This is the last part of the Westminster answer. ‘But the Spirit of God bearing witness by and with the Scriptures in the heart of man is alone able fully to persuade that they are the very Word of God.' What does that mean? I am going to go to Calvin here and unpack his doctrine as I think the Westminster Catechism was influenced by him. The Spirit of God bearing witness (This is the internal testimony of the Holy Spirit) brings us to believe that the Bible is the very Word of God. This is my section on John Calvin’s doctrine of the internal testimony. He says that a most pernicious error widely prevails that Scripture has only so much weight as conceded to it by the consent of the church. In his day, he thought this to be a pernicious error, and I would guess that error is still abroad today. As if the eternal and inviolable truth of God depended upon the decision of men. Yet, if this is so, what will happen to miserable consciences seeking firm assurances of eternal life if all promises of it consist in and depend upon the judgement of men? That was his dilemma. If you don’t base it on the judgement of the church, what will you base it on? That is what he is trying to answer here. How shall we know? His answer is the internal testimony of the Spirit. The testimony of the Spirit is more excellent that all reason; for as God alone is a fit witness of himself in his word, the Word will not find acceptance in men’s heart before it is sealed by the inward testimony of the Spirit. The same Spirit there who has spoken through the mouths of the prophets must penetrate into our hearts to persuade us that they faithfully proclaim what had been divinely commanded. Because until he illuminates their minds, they ever waver among many doubts; the crucial question here is how he does this. How does the Holy Spirit persuade us of the truth of Scriptures? He says, let it stand that those who the Holy Spirit has inwardly taught, truly rest upon Scripture and that Scripture is indeed self-authenticating. What the testimony of the Holy Spirit is going to argue, this is not added information about the Bible. If I say, seek the full experience of the testimony of the Holy Spirit to the truth of the Word of God. That doesn’t mean, go into the words, leaving your Bible at home and ask the Holy Spirit to tell you that the Bible is true. This is not the testimony of the Holy Spirit as it is not a second revelation.

We have the revelation from the Bible and we have words coming from the Holy Spirit, of prophecy, wisdom, words of knowledge and they are coming and saying that the Bible is true, pick it up and read it. That is not the case that this is pulling rank on the Holy Spirit in the Word. That is not what Calvin means nor is it what I would mean. He is saying that when the Holy Spirit testifies to you, it does so by illuminating the Word as self-authenticating. Hence, it is not right to subject it to proof and reasoning and the certainty it deserves with us is obtained by the testimony of the Spirit. For even if it wins reverence for itself by its own majesty; it seriously affects us only when it is sealed upon our hearts through the Spirit. Therefore, illuminated by this power to see what is really there, by this power we believe neither by our own or anyone else’s judgement that Scripture is from God. This is the most remarkable statement. We do make judgements, but he is arguing that the witness of the Spirit, which is the effect of the Spirit, has in making us able to see what is really there. This is what I am talking about in 2nd Corinthians 4:4, the light of the knowledge of the glory of God in the face of Christ. To see what is really there, that is so immediate that he says it is not by virtue of any long train of arguments formed by our judgement. But above human judgement, we affirm with utter certainty just as if we were gazing upon the majesty of God himself, looking at the light. That light is on, I am not reasoning about that light being on. I am stating a fact, the light is on. And he says that this is the way the heart sees the glory of God in the Bible. That it has flowed to us from the very mouth of God by the ministry of people; we seek no proofs, no marked genuineness upon which our judgement may lean, even though he gives lots of those. That is not the immediate final decisive work of the Spirit, but we subject our judgement and wit to it as to a thing far beyond any guess work. We do this fully conscience that we hold the unassailable truth. This is all in the institutes of book 1 in chapter seven of Calvin’s writings.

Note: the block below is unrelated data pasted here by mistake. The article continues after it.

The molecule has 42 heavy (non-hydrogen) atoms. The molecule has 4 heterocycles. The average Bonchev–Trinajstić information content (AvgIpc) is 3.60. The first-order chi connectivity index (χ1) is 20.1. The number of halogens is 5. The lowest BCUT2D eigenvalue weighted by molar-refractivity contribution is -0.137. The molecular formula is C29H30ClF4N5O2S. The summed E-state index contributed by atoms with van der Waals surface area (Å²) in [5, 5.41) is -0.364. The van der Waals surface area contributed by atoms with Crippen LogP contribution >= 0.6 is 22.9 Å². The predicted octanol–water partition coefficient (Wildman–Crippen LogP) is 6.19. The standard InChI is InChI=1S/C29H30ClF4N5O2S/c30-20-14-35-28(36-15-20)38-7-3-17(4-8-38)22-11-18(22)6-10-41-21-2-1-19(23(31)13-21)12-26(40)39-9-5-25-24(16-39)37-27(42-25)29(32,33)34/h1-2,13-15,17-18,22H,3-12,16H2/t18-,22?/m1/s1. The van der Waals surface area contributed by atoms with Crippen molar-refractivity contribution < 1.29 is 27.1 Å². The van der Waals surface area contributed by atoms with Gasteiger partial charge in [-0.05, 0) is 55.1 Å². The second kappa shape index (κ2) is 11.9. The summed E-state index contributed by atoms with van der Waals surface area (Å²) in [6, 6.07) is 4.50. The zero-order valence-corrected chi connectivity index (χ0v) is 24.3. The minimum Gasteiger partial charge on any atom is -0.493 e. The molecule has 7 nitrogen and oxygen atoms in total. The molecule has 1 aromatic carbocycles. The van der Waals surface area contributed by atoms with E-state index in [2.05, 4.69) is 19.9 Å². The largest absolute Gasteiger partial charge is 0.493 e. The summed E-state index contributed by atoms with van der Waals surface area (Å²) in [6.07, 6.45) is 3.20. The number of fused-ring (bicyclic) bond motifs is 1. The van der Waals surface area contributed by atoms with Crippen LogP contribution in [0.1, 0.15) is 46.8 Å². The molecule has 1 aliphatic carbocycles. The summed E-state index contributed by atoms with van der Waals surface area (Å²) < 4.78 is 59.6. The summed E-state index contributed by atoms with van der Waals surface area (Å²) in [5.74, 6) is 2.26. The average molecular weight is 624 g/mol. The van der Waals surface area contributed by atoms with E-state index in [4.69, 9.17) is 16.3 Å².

We feel that the undoubted power of his divine majesty lives and breathes there in the Bible. By this power, we are drawn and inflamed, knowingly and willingly to obey him, yet also more vitally and more effectively than by mere human will of knowing the immediate sight of God’s reality in the word. How can we be assured that this comes from God unless we have recourse to the decree of the church? It is as if someone has asked when we will learn to distinguish the light from darkness. Indeed, Scripture exhibits fully a clear evidence of its own truth as white and black does in color, or sweet and bitter things do of their taste. J.I. Packard’s restatement says that Calvin’s affirms Scripture to be self-authenticating, through the inner witness of the Spirit. You have two ways of being conscious: one, I read my Bible and the other, I listen to the Spirit. When the Spirit says believe the Bible then I go back to confidence. If you go about it that way, you will be disillusioned and even perhaps become a heretic, because you will be open to all kinds of messages that come from outside the Bible. So, the Bible is self-authenticating through something the Spirit does that enables you to see what is really there. What is this inner-witness; not a special quality of experience, not a new private revelation or an existential decision, but a work of enlightenment whereby through the medium of verbal testimony, blind eyes of the Spirit are opened and divine realities come to be recognized and embraced for what they are. This recognition, Calvin says, is as immediate and unanalyzable as the perceiving of a color or a taste by physical sense of an event about no more can be said that when appropriated stimuli were present, it happens. And when it happens, we know it happens. Now this might unsettle you, because you may think that you have never thought about your experience with the Bible that way. I have never thought about my experience with the Gospel that way.